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Grand Rounds: Journey to Becoming a Learning Organization


By Sandip Godambe, MD, PhD, , Professor of Pediatrics, University of California at Irvine; Chief Medical Officer, Children's Health of Orange County (CHOC), Orange, California

Objectives (Educational Content) :

1. Identify the traits of a learning organization. 2. Describe how improvement science approaches can help facilitate change. 3. Explain how the creation of the capability and capacity for improvement science can help foster better collaboration and engagement, joy in work, and timely problem-solving.

Target Audience:

General pediatricians, family physicians, nurse practitioners, physician assistants, social workers, psychologists, and nurses.

Identified Gap:

Improvement science will enhance collaboration and engagement and provide timely problem-solving.

Estimated Time to Complete the Educational Activity:

1 hour(s)

Expiration Date for CE/CME Credit:


Method of Participation in the Learning Process:

The learner will view the presentation, successfully complete a post-test and complete an activity evaluation.

Evaluation Methods:

All learners must successfully complete a post-test, as well as an activity evaluation, to claim CE/CME credit.


The speaker, Sandip Godambe, MD, PhD, has returned the disclosure form indicating that there are no relevant financial or other relationships with any commercial interests.

Accreditation Statement:

Children’s Hospital Medical Center of Akron is accredited by the Ohio State Medical Association to provide continuing medical education for physicians.

CHMCA designates this enduring material activity for a maximum of 1.0 AMA PRA Category 1 Credit TM.  Physicians should only claim the credit commensurate with the extent of their participation in the activity.


1.           Ohno T. Taiichi Ohno’s Workplace Management: Special 100th Birthday Edition. New York: McGraw Hill; 2013. 195 p.

2.           Lloyd RC. Quality Health Care: A Guide to Developing and Using Indicators. Burlington, MA: Jones and Bartlett Learning; 2019. 368 p.

3.           Lloyd RC. Navigating in the Turbulent Sea of Data: The Quality Measurement Journey. Clinics in Perinatology. 2010;37(1):101-22.

4.           Lloyd RC. Better Quality Through Better Measurement. August 22, 2020 ed. Orlando, FL: IHI National Forum; 2018.

5.           Lloyd RC. Building Improvement Capacity and Capability. Healthcare Executive. 2018(May/June):68-70.

6.           Langley GJ, Moen RD, Nolan KM, Nolan TW, Norman CL, Provost LP. The Improvement Guide: A Practical Approach to Enhancing Organizational Performance. 2 ed. San Francisco: Jossey-Bass; 2009.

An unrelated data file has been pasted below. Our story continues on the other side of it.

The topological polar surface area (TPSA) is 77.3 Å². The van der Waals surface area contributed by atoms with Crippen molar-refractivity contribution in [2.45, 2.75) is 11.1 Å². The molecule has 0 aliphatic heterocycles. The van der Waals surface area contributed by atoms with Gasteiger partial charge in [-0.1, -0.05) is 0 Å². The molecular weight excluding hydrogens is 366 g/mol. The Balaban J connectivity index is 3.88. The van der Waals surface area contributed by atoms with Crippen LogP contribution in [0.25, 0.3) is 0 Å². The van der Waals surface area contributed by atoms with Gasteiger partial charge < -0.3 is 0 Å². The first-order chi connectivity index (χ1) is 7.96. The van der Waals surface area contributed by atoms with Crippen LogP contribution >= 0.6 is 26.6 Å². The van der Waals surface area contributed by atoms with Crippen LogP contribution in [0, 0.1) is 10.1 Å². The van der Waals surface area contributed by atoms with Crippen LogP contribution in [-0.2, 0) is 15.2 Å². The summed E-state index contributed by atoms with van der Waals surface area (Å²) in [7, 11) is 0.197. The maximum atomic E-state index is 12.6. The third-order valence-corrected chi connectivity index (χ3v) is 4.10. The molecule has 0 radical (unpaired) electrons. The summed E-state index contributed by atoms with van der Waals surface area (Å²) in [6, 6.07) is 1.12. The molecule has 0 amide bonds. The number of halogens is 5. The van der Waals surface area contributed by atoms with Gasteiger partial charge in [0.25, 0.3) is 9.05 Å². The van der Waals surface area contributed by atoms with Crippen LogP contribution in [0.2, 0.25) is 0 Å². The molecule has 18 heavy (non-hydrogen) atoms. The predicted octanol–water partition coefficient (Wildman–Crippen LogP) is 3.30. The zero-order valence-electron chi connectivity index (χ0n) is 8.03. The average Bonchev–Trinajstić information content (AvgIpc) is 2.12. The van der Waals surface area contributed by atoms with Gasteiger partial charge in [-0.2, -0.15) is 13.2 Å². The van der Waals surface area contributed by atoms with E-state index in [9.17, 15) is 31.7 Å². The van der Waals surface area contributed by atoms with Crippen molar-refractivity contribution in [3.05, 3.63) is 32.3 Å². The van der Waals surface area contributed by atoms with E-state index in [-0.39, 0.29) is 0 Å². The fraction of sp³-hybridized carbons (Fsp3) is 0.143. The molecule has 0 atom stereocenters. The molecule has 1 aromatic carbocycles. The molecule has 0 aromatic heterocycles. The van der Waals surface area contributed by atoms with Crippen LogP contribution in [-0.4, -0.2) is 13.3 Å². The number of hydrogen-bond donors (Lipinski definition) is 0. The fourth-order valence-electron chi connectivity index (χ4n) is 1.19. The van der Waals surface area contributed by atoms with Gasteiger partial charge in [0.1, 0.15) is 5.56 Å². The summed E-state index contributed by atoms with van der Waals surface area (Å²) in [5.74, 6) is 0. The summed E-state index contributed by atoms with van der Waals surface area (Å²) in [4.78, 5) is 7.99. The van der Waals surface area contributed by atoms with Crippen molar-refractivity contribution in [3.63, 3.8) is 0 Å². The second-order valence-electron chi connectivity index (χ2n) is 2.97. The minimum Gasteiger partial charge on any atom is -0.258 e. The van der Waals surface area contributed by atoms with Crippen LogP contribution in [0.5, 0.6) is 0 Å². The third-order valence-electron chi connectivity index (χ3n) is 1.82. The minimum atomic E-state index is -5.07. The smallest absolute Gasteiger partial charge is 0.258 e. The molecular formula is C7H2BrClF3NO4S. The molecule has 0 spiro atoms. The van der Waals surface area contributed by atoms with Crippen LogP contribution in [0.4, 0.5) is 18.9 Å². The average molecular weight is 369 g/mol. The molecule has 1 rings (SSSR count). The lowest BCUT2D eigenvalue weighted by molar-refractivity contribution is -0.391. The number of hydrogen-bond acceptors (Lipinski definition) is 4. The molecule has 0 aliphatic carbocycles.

7.           Provost LP, Murray SK. The Health Care Data Guide: Learning from Data for Improvement. San Francisco, CA: Jossey Bass; 2011. 445 p.

8.           Deming WE. The New Economics. 3 ed. Cambridge: The MIT Press; 2018 2018.

9.           Senge PM. The Fifth Discipline: The Art and Practice of the Learning Organization. New York: Crown Business Publishing; 2006. 466 p.

10.         J. Bonini SAG, C.D. Mangum, J. Heer, S. Black, D. Ranada, A. Berbano, K. Stringer. Building an Engaging Toyota Production System Culture to Drive Winning Performance for our Patients, Caregivers, Hospitals and Communities. In: R. Shah S.A. Godambe, editors. Quality Improvement and Safety Science: A Case-Based Approach. 1st edition. Philadelphia: Springer Nature Publishing; 2021.

11.         Mangum CD, Stanley AJ, Peterson CC, Biava L, Dice J, Khan J, et al. Use of the Lean Manufacturing Principles to Improve Total Parenteral Nutrition Logistics and Clinical Outcomes in the Neonatal Patient Population. Pediatric Quality and Safety Journal. 2019.

12.         Sepanski RJ, Godambe SA, Mangum CD, Bovat CS, Zaritsky AL, Shah SH. Designing a pediatric severe sepsis screening tool. Front Pediatr. 2014;2:56.

13.         Sepanski RJ, Godambe SA, Zaritsky AL. Pediatric Vital Sign Distribution Derived From a Multi-Centered Emergency Department Database. Front Pediatr. 2018;6:66.

14.         Frankel A, Haraden C, Federico F, Lenoci-Edwards J. A Framework for Safe, Reliable, and Effective Care. White Paper. Cambridge, MA: Institute for Healthcare Improvement and Safe & Reliable Healthcare; 2017.

15.         Sampath B, Rakover J, Baldoza K, Mate K, Lenoci-Edwards J, Barker P. Whole System Quality: A Unified Approach to Building Responsive, Resilient Health Care Systems. IHI White Paper. Boston: Institute for Healthcare Improvement; 2021.

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There are 10 nurses in the picture.

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The five differences are:
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– Clipboard paper color

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The two matching doctors are 9 and 14.

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The correct path:
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